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Five female Cuban athletes defect from the Castro dictatorship

Five Cuban women have defected while competing abroad in the last few days, escaping slavery to the communist Castro dictatorship. The defections by the women add to the growing number of Cuban athletes who have decided to break free from the communist regime’s chains, who uses them as propaganda tools and slave labor.

In Paris, wrestling gold medalist Hangelen Llanes, who was in France for training, decided she had had enough of indentured servitude and a life with no future under the control of the Castro dictatorship. When her team got ready to travel to Serbia for a competition, Hangelen was nowhere to be found (via CubaNet – my translation):

Cuban wrestler Hangelen Llanes, gold medalist in the XXIV Central American and Caribbean Games in the 68-kilogram category, has stayed in Paris in the last few days.

The athlete was in the French capital at a training base, preparing for the World Wrestling Championship in Belgrade, Serbia, which she would travel to from Paris, along with the rest of the team.

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Reports from Cuba: G-77 Summit in Cuba ends, blackouts return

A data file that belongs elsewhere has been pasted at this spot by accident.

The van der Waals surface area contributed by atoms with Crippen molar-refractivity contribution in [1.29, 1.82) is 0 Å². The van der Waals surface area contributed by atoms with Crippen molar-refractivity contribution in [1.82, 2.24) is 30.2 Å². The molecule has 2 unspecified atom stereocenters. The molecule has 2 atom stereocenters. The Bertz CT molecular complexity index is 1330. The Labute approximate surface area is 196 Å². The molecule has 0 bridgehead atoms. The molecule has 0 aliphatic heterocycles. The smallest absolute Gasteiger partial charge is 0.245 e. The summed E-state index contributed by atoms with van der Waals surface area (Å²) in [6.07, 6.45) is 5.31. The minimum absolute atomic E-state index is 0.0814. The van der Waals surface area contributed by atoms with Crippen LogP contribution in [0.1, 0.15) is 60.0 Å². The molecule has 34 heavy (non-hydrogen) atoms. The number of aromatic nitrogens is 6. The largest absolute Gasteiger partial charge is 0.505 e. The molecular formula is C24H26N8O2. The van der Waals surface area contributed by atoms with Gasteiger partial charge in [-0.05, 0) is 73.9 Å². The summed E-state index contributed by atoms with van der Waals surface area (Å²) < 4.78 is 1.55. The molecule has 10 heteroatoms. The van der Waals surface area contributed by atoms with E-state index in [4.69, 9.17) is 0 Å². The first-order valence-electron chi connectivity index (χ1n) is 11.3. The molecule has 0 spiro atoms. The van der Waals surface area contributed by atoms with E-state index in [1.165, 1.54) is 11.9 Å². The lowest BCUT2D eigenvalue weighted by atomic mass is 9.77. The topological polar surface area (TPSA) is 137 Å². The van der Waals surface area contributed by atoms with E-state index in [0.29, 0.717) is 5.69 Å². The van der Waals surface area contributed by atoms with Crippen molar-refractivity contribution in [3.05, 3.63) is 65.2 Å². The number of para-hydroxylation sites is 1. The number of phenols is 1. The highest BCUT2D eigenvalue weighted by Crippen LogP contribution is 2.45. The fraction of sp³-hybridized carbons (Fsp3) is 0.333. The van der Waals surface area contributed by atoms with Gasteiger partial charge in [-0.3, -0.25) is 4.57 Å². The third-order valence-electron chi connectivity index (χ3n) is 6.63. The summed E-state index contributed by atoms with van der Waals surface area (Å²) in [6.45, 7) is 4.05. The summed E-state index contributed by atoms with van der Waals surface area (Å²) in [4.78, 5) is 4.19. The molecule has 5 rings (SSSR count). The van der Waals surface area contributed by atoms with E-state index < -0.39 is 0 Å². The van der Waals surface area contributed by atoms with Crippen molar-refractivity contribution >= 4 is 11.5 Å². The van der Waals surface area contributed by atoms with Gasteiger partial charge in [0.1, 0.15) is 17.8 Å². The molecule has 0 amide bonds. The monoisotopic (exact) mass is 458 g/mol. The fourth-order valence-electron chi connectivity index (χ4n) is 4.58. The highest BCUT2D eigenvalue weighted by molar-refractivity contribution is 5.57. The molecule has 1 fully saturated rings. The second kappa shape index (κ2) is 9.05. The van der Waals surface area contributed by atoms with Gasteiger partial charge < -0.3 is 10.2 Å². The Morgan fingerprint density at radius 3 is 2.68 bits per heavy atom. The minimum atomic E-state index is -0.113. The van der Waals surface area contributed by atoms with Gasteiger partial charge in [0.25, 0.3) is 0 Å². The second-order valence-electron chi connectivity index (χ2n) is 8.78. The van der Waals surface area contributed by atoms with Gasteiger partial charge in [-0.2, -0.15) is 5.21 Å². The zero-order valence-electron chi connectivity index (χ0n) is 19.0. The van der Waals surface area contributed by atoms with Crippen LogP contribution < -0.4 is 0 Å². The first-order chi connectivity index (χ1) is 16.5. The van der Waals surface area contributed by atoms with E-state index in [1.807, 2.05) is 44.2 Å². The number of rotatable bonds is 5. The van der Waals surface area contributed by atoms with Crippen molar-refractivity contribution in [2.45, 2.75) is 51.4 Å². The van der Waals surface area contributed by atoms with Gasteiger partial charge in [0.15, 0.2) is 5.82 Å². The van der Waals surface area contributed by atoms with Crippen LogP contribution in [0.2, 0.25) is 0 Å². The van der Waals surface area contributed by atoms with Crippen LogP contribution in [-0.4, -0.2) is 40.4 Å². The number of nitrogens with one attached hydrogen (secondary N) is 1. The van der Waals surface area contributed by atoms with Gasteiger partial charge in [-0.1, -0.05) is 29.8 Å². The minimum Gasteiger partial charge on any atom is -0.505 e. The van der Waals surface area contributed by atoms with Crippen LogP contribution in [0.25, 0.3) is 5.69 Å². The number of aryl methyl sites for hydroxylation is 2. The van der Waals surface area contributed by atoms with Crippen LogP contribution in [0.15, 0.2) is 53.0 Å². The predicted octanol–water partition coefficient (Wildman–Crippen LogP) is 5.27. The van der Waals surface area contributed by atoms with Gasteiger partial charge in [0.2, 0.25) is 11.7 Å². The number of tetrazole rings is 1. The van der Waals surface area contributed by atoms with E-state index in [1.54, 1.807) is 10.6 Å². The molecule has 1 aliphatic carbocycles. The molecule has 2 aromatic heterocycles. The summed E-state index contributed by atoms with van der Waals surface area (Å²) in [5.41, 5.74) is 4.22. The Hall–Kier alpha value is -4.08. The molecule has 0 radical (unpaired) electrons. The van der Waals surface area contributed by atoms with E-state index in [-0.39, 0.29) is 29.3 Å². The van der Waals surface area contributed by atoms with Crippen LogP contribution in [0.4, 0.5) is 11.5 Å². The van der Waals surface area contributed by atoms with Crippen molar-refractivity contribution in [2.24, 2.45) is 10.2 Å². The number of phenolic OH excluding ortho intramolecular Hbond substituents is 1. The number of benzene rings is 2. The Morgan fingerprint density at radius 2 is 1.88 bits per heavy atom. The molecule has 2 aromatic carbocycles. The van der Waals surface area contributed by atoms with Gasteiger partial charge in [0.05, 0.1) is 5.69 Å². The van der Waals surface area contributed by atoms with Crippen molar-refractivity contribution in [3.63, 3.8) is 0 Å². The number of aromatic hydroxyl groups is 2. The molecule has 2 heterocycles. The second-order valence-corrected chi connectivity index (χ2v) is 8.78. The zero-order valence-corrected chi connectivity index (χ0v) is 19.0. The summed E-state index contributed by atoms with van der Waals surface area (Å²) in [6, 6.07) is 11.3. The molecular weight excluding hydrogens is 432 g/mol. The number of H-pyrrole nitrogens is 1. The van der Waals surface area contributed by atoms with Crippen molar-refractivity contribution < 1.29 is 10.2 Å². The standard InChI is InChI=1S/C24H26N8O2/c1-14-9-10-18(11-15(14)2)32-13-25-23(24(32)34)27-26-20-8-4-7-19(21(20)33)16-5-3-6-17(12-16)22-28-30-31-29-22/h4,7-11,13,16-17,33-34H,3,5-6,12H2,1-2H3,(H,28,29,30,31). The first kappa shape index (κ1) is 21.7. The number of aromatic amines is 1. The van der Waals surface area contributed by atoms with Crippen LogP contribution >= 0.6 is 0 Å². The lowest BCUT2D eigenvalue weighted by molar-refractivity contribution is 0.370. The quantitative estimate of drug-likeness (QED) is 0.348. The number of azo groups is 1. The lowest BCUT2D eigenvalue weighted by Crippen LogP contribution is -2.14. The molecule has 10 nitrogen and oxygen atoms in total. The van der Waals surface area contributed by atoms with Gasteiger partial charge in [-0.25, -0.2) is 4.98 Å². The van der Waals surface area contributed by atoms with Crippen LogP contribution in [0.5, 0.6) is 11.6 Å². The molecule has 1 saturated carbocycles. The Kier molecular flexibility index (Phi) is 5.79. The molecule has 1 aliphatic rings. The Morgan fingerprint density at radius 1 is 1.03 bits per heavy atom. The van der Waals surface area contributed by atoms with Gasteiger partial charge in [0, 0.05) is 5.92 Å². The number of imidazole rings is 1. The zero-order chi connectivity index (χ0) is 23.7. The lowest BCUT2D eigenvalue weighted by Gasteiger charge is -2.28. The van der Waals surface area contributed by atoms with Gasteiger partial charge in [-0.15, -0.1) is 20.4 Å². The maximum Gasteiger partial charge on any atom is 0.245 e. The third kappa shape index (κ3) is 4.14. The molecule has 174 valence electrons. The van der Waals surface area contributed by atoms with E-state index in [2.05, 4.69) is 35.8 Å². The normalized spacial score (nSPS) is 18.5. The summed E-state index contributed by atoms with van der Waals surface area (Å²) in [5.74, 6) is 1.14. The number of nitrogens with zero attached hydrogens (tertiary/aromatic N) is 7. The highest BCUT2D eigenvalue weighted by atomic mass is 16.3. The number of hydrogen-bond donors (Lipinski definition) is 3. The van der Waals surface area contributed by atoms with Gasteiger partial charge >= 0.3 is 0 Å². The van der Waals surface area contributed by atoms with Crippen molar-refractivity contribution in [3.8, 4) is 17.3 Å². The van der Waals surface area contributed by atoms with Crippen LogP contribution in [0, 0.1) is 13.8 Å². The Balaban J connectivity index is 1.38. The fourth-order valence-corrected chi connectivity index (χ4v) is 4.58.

14yMedio reports from Havana via Translating Cuba:

The G-77 Summit in Cuba Has Ended, and the Blackouts Return With a New Breakdown in La Guiteras

The power plant, which received a capital repair three months ago, fails to offer stable service.

A few hours had passed since the closing of the G-77 plus China Summit, held in Havana, when the Antonio Guiteras thermoelectric plant, located in Matanzas, left the National Electricity System (SEN), which this Sunday had a deficit of 274 megawatts (MW); today, Monday,  it foresees the lack of 525 MW. “The Intelligent thermocouple only worked during the summit. When it was ended, we had an unforeseen event,” one of the dozens of customers who protested against this Monday’s report from the Electric Union commented with irony.